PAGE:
It’s Time for LobsterFest!
My husband and I have been hosting our Annual Family LobsterFest the Saturday after Labor Day for almost 20 years. I keep meticulous notes after each one so as to correct mistakes, e.g., “cooked 20 potatoes, cut in half and only 5 whole potatoes went!” Or, “ditch the bread and the salad.” We think we’ve gotten it down to an (almost) exact science. We used to buy and cook the lobsters ourselves and at times when there were upwards of 20 adults, that meant cooking 40 lobsters. Imagine the preparation but more bothersome, the cleanup! Sometimes, we’d even pay for our son, Lew, to fly in from CA to help us with the entire process.
We have a rule that only family can attend, no friends! When our offspring were younger, they would ask if a boy/girlfriend could come and we had to grill them as to the seriousness of the relationship. If an engagement ring was imminent, we said OK, otherwise the answer was NO. One of my friends really wanted to come and I told her she could only attend if she married my son.
In 2009, a total of 25 family members attended. This year, we’re down to 11 adults and 6 children, the population dwindling because of school activities and sports. We also have gotten the mess down to a science so we’re not finding lobster bits, mushed potatoes and spilled butter all over the house as we had in the past. Pretty much, we place lots of “Wet Ones” around the room and don’t let children leave the table without cleaning their hands and faces!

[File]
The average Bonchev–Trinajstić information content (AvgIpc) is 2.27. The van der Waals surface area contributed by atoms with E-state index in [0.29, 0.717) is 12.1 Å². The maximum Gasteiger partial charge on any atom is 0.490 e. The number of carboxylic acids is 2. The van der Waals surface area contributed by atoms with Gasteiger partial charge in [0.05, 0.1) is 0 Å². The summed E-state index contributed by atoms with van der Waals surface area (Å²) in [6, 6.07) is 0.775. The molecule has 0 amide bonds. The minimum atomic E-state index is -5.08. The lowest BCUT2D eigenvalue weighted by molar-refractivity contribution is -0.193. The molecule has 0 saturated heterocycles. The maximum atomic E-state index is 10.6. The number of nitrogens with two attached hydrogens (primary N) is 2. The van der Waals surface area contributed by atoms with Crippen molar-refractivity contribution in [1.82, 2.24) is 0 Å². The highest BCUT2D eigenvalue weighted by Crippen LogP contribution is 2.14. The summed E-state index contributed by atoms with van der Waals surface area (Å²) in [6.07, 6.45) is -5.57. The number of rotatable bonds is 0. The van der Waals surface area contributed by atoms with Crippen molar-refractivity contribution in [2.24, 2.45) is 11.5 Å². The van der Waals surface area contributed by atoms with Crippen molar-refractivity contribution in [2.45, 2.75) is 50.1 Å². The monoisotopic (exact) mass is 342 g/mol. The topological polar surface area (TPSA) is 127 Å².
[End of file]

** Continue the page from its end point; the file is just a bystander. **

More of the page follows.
Here are some photos from 2 different years that give you a sense of the day. Everyone contributes to the meal, some bringing appetizers, some fondue dippers, others beer, etc. It’s quite amazing:
We start off with appetizers outside:
When we used to cook them ourselves, it was fun to choose your own:
Family members try to “dress up” for the occasion, wearing lobster-themed apparel:
Corn is husked:
Sometimes, we ask that groups be formed to come up with an entertaining skit, song, or dance:
Marty had the tools, the perseverance and the skill to cut up each lobster:
Most children bravely tried to eat the lobsters. For those who wouldn’t touch them, we had chicken nuggets:
Here, Ava wears her Uncle’s shirt, the back of which, like everyone else’s, lists the history of his lobster consumption:
A Family Photo is always taken with our special t-shirts:
The meal ends with chocolate fondue and sparklers on the roof of our earth-sheltered home:
So, Saturday we’ll do it all again …. looking forward to it!